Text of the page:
managers.F- Facilitate/Implement the program.E-Evaluate and audit the program by making sure that everyone responsible understands that their compensation and advancement is judged in part by the attention they pay to the hiring process. Organizations typically accomplish those things that are measured, audited and rewarded. The attached chart will help supervisors implement the program and for management to audit hiring practices.By following the AIR process as part of an overall S.A.F.E. Hiring System, employers can demonstrate due diligence in the hiring process and protect themselves from bad hires in a cost-effective manner

Employed Or Self-Employed – Getting to Grips With Employee Status |

UK employment laws are extremely complex and with the government introducing regular changes, many UK employers often struggle to keep up to date and keep their business compliant.The thought of complying with these complex UK employment laws often leaves business owners concerned and unsure about employing staff directly and so many choose instead to use self employed workers, thinking this means they won’t need to worry about typical employment related matters… but it’s not that simple!An increase of atypical contracts has effectively blurred the lines between self-employed and employed status and so employers should be very careful when entering into any sort of working relationships.Increasingly, disputes over the definition of working relationships between individuals and Employers are being referred to Employment Tribunals where preliminary hearings are being used to determine the legal definition and, in many cases, businesses who thought they were contracting self-employed individuals have found they are actually employing them and so immediately find themselves subject to the full range of UK employment law.So how can employers work out whether the working relationships they have with individuals are that of employer/employee or employer/self-employed?Over the years, various different tests have been used to determine the nature of working relationships between individuals and Employers including the ‘Control Test’, the ‘Integration Test’ and the ‘Economic Reality Test’ but these days, preliminary hearings held by Employment Tribunals use the ‘Multiple Factor Test’.The ‘Multiple Factor Test’ looks at a number of different factors opposed to just one or two. The factors normally taken into consideration include but are not limited to the following:

Does the worker receive a regular wage or a one off payment or fee?
Can the employer dictate the place of work and the way it is to be carried out, in other words what is the employers degree of control in the relationship?
Does the employer have the right of exclusive service?
Does the employer have the right discipline and the power to dismiss the worker?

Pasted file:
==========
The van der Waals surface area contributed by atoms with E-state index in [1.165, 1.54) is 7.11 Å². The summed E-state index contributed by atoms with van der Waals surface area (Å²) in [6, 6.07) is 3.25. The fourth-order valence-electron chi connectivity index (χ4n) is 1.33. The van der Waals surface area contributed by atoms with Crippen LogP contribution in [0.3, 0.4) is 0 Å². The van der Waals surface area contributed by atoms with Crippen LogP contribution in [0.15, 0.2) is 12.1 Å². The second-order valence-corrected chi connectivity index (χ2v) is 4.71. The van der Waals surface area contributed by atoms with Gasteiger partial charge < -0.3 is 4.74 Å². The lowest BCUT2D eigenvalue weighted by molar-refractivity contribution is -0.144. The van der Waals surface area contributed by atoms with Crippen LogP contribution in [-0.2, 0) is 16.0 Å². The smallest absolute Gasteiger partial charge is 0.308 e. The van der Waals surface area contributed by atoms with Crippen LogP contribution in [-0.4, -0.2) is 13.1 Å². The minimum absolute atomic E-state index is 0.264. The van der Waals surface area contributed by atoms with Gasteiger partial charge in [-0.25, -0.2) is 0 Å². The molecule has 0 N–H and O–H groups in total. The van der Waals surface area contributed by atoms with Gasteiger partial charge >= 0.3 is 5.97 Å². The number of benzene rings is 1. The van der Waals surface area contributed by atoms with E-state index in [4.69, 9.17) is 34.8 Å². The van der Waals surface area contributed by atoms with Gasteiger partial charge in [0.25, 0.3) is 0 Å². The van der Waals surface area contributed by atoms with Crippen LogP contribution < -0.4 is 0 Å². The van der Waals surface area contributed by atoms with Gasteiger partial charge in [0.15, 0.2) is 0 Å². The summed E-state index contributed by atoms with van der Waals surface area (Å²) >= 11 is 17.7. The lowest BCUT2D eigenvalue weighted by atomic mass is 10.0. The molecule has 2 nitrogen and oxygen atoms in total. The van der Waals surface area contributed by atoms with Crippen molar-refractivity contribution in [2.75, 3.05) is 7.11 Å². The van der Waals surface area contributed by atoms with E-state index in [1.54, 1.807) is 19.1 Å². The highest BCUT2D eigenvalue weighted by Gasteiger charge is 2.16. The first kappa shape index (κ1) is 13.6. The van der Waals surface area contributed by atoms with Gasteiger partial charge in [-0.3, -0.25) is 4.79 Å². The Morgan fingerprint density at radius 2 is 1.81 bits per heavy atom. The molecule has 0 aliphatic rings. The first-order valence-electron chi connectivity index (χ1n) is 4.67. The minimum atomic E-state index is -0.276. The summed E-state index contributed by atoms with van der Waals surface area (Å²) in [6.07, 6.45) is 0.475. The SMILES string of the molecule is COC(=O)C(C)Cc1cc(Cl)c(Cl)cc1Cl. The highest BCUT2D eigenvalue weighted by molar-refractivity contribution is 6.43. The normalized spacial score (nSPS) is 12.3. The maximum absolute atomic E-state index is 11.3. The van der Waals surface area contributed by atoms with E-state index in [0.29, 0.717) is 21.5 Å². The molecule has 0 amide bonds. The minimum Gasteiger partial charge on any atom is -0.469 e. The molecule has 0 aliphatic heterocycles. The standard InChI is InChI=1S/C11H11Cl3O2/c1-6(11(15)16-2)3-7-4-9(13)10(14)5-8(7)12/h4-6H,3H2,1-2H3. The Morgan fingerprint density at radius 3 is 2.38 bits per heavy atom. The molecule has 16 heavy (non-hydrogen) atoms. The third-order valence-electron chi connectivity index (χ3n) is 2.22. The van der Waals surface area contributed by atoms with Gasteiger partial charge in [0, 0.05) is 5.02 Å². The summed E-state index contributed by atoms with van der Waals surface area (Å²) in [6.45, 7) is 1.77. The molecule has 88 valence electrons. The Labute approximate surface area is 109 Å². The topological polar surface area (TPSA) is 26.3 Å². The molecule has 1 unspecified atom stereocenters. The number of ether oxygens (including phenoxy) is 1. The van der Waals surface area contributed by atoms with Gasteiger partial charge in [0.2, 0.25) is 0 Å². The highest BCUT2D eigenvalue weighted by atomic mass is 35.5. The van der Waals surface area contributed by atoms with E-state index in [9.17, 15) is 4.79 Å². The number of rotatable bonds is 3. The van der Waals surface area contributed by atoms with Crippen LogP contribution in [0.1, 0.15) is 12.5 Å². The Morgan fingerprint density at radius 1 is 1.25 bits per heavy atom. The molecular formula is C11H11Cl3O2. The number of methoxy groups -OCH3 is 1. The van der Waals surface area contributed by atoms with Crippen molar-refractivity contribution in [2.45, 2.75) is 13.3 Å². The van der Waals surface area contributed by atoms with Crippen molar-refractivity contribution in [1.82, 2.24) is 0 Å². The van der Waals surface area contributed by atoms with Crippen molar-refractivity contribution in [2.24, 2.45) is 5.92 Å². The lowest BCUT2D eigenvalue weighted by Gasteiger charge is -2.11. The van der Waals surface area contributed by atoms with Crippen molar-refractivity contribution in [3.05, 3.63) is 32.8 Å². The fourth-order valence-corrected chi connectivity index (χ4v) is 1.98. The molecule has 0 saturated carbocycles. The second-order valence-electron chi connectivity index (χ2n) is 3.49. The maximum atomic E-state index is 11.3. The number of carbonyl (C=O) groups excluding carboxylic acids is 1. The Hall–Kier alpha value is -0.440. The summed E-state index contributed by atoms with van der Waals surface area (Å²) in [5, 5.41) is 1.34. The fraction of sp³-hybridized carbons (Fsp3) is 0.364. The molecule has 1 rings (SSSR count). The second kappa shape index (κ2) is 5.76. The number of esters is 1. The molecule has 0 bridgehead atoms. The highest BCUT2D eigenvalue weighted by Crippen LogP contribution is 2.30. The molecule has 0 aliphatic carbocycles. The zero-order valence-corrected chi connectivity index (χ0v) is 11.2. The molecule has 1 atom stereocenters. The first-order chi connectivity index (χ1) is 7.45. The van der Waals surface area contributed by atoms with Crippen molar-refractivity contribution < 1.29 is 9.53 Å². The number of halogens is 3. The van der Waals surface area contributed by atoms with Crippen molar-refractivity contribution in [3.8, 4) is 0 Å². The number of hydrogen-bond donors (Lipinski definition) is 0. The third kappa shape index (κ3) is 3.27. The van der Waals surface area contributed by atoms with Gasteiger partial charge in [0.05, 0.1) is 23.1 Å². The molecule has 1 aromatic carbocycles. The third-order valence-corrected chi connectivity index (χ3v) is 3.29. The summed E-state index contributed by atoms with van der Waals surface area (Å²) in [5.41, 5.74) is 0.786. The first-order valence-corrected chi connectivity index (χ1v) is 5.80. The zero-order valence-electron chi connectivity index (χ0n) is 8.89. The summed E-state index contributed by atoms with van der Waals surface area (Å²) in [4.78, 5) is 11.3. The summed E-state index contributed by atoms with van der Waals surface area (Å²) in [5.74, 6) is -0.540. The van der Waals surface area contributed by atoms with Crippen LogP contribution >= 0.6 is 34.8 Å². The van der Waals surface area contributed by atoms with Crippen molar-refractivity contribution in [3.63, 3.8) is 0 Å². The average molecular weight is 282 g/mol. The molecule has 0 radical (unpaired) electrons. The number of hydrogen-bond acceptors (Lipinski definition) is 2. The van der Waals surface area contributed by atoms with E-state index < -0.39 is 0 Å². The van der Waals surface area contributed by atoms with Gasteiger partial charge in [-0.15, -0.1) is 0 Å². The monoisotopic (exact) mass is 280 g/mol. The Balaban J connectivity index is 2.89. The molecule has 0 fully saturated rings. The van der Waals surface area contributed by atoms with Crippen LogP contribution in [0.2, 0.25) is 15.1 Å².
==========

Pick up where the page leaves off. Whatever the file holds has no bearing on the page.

Who owns the tools or other means of production?
To what extent is the employer obliged to provide work for the worker to perform and to what extent is the worker obliged to accept such offers of work? Commonly known as ‘mutual obligations’.
Recent case law suggests that the minimum criteria to establish a contract of employment is mutuality of obligations and control but this is no guarantee that the presence of these two criteria means there is definitely an employer/employee relationship. However, if either of these is missing then there won’t be an employee/employer relationship.It is critical that employers correctly determine the nature of the working relationship they have with their workers and then review their contracts to ensure they are compliant with current legislation and are what they actually were intended to be.Given the complexity of UK employment law, and the potential impact and cost that getting it wrong could have, employers should speak to qualified experts to prevent problems and protect their business.

At Will Employment and How to File a Wrongful Termination Lawsuit |

Most employees are hired according to what is called an “at-will” basis. This means that the employer may terminate the employment for nearly any reason so long as it is not illegal. Conversely, this also means that the employee may quit their job at their own discretion for any legitimate reason.At will employment provides both the employer and the employee a great deal of freedom and mobility to adapt to the ever-changing job market. The majority of states assume that employment is on an at-will basis if a valid employment contract does not exist between employer and employee.Given the very few restrictions involved in an at-will employment arrangement, it may seem difficult for a wrongful termination to occur. So, under what circumstances is it unlawful for a person to terminate an at will employment?There are several reasons that termination of at will employment may constitute wrongful termination, which will be discussed below. They mainly deal with termination by the employer, although employees may also be held liable as well.Wrongful Terminations Based on Violations of LawAt will employment is subject to various federal and state laws which make termination illegal under certain circumstances. The following are some situations where terminations of an at will employee are wrongful because they constitute a violation of law:Discrimination by the Employer: According to various anti-discrimination statutes, employers cannot terminate an at-will employee on the basis of their membership in certain designated categories. These categories include race, age, nation of origin, sex, religion, and in some states, sexual orientation. This is probably the most common basis for a wrongful termination suit.